of the intended plan (figure 1). Once the surgeon is satisfied with his plan, he approves the plan, and a jig is then customised based on his plan. This jig is unique to that patient, and is unique to the plan made for the surgery (figures 2 and 3).

OUTCOMES OF PATIENT-SPECIFIC INSTRUMENTATION In a comparison of 569 knee surgeries with PSI and 155 with manual instrumentation, it was shown that the mechanical axis passed through the middle of the knee in 88% in the first group compared with 78% in the




second.2 The authors also reviewed the literature and the compendium of a large number of studies from 2000 to 2011 showed that PSI resulted in knee misalignment (greater than 3) in 10.2% and conventional TKA led to misalignment in 28.3%. They concluded that PSI was helpful in achieving the correct axis. Another group of researchers measured the femorotibial angle in 50 patients who underwent knee arthroplasty with conventional instrumentation, 50 with PSI restoring the mechanical axis and 50 with PSI restoring the kinematic axis, all by two surgeons. They found that groups 1 and 2 had a similar number of outliers, with more varus outliers than group 3, which had more valgus outliers.3 The same author performed another small study (with 57 patients

in each arm) and showed that the use of PSI led to shorter time in the operating theatre compared to conventional instrumentation (137.2 versus 125.1 minutes).4 CONCLUSION Tan Tock Seng Hospital is the pioneer for PSI surgery in this region. I performed the first case in November 2010, and now we routinely perform about 16 such cases every month. Our TTSH MRI centre was also the first in this region to be certified competent in performing MRI scans for PSI. The additional cost for such jigs and an MRI scan is below $2000. It is certainly worthwhile, considering the surgery can be performed faster, safer, less invasive, and with improved accuracy.

Dr Teo Yee Hong is a consultant in the Department of Orthopaedic Surgery, Tan Tock Seng Hospital. He is also the Chief of the Adult Reconstruction Service.

References 1. Fang DM, Ritter MA, Davis KE. Coronal alignment in total knee arthroplasty: just how important is it? J Arthroplasty 2009; 24(6 Suppl):39-43. 2. Ng VY, DeClaire JH, Berend KR, Gulick BC, Lombardi AV Jr. Improved accuracy of alignment with patient-specific positioning guides compared with manual instrumentation in TKA. Clin Orthop Relat Res. 2012; 470:99-107. 3. Nunley RM, Ellison BS, Zhu J, Ruh EL, Howell SM, Barrack RL. Do patient-specific guides improve coronal alignment in total knee arthroplasty? Clin Orthop Relat Res 2012; 470:895-902. 4. Nunley RM, Ellison BS, Ruh EL, Williams BM, Foreman K, Ford AD, Barrack RL. Are patient-specific cutting blocks cost-effective for total knee arthroplasty? Clin Orthop Relat Res 2012; 470:889-94.




Cases we saw in the


clinics and wards, part 3

When we started this series a few years ago, we were afraid that we would run out of cases. We need not have. We kept seeing interesting patient and situations, and we kept learning new lessons. We share what we have learnt with you through these mini-quizzes. These clinical situations have challenged us. They vary in difficulty but we know they will all be educational. We hope that you benefit from the lessons of these patients and when you encounter similar cases in the future, the diagnosis will come to you in a snap. These real-life cases are not idealized examples. Youll notice that they are not clear-cut and they may present conflicting clinical signals. To maximize the benefit of this exercise, we again suggest that you tackle all the cases in sequence and write your answers on a piece of paper before looking at the solutions. CASE 1 In May 2010, this 60-year-old lady was hospitalized for the treatment of intestinal obstruction due to adhesions as a complication of open cystectomy performed five months ago. She had a complicated medical history. She received cyclophosphamide for the treatment of systemic lupus erythematosus, specifically transverse myelitis, intermittently from 1986 to 2005. She had also been receiving warfarin for many years for the antiphospholipid syndrome. She developed right breast cancer in 2005 and was treated with mastectomy and chemotherapy. Unfortunately, investigations for persistent pyuria in 2009 showed that she had developed bladder carcinoma, a known adverse effect of cyclophosphamide treatment. Anticoagulation was properly reversed prior to surgery. Laparotomy with adhesiolysis was performed on 23 May 2010. Suddenly, early in the morning on 27 May, she developed tachypnoea and tachycardia (sinus rhythm 130 per minute,). The haemoglobin concentration just dispatched that morning returned 8.4 g/dl (the table shows the haemoglobin concentration over the preceding days). The Cardiologist was consulted and he was intently looking at the ECG when you arrived. The surgeon reassured you that the patient is not bleeding. What do you think happened?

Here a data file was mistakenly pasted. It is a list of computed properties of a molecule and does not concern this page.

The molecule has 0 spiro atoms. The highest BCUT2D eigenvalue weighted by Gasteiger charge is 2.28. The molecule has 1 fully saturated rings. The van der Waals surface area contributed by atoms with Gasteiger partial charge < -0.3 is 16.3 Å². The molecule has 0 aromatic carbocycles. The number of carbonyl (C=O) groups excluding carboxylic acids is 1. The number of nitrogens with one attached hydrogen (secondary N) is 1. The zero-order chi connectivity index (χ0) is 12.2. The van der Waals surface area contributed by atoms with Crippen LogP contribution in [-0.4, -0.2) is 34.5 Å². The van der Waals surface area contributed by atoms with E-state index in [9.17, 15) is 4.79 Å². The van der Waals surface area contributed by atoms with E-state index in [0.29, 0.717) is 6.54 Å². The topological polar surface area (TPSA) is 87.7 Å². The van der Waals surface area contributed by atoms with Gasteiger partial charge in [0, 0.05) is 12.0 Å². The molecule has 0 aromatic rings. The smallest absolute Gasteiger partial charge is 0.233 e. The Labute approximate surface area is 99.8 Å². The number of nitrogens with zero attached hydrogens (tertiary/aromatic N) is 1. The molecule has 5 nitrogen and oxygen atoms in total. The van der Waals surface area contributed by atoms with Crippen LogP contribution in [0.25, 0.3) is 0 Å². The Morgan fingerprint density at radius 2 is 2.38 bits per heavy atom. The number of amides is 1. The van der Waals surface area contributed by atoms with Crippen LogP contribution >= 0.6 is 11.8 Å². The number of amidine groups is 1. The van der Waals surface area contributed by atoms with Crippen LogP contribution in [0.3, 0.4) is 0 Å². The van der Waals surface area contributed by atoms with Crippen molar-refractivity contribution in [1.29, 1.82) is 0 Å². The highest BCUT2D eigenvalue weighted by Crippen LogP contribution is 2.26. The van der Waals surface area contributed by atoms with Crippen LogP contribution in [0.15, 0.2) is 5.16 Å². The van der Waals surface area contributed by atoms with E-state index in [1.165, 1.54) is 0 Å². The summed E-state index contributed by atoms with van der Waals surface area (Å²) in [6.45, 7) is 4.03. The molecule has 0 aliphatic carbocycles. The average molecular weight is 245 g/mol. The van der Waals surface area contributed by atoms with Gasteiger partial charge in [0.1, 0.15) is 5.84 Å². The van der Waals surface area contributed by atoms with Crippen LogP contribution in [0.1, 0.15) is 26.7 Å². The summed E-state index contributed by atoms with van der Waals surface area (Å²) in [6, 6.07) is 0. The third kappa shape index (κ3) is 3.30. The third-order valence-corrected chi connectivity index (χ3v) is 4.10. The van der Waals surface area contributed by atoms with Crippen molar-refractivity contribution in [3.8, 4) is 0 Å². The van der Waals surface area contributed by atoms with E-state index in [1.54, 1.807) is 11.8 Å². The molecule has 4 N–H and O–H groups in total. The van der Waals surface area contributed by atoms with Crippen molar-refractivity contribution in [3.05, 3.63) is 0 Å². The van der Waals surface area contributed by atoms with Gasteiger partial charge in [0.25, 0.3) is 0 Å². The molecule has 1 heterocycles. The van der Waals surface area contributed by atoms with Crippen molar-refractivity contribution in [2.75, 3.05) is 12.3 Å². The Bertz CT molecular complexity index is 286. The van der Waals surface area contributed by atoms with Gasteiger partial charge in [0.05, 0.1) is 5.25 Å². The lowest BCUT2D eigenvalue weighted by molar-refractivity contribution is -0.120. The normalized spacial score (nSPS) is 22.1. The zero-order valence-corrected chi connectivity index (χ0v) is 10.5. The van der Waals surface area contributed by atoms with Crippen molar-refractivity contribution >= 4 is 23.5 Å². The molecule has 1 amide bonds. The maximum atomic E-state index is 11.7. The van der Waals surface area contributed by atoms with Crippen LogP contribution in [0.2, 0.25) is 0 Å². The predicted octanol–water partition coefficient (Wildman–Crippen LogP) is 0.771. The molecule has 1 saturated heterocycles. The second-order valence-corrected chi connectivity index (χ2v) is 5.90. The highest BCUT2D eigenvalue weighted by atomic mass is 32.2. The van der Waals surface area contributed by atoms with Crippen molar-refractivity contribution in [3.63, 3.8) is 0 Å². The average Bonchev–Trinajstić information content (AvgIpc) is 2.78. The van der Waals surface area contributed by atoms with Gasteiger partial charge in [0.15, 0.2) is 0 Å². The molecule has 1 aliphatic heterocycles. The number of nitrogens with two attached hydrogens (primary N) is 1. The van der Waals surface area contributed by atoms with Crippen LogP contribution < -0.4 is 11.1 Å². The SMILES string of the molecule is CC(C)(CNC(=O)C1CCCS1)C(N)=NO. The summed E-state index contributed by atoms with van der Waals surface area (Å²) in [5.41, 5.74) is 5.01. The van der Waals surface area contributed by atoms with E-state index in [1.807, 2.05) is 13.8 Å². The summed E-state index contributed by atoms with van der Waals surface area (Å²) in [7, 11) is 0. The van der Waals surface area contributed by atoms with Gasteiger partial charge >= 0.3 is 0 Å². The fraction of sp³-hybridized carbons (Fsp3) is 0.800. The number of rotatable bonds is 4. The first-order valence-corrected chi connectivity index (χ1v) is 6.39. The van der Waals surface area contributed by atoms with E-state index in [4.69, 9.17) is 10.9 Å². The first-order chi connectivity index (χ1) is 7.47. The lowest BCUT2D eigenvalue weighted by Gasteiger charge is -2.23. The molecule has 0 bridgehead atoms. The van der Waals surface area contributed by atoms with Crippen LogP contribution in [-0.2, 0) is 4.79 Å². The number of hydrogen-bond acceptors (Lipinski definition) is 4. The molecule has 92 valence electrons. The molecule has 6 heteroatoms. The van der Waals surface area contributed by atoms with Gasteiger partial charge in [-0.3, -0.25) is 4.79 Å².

Table 1. Haemoglobin concentrations for the week preceding the acute event.

CASE 2 This 77-year-old lady was hospitalized for sudden-onset fever and lethargy. She is suffering from rheumatoid arthritis, hypertension and hypercholesterolaemia and was receiving subcutaneous etanercept, methotrexate, sulphasalazine, low-dose prednisolone, nifedipine and atenolol. There was no recent travel or ingestion of raw food. There were no signs to locate sepsis; there was no photophobia, cough, facial pain, abdominal pain, diarrhea or skin signs. She was toxic and the blood pressure was 100/80 mmHg with pulse 110. The temperature was 40 C. There was no neck stiffness. The heart, lungs and abdomen were normal. The joints were not inflamed. There was no rash or cellulitis. The haemoglobin was 11.6 g/dl (11.0 to 15.0), total white 10,000/mm (3,600 to 9,300), platelet 150,000/mm3 (170,000 to 420,000). The serum sodium was 133 mmol/l (our laboratorys reference range is 125 to 135), potassium 3.5 mmol/l (3.5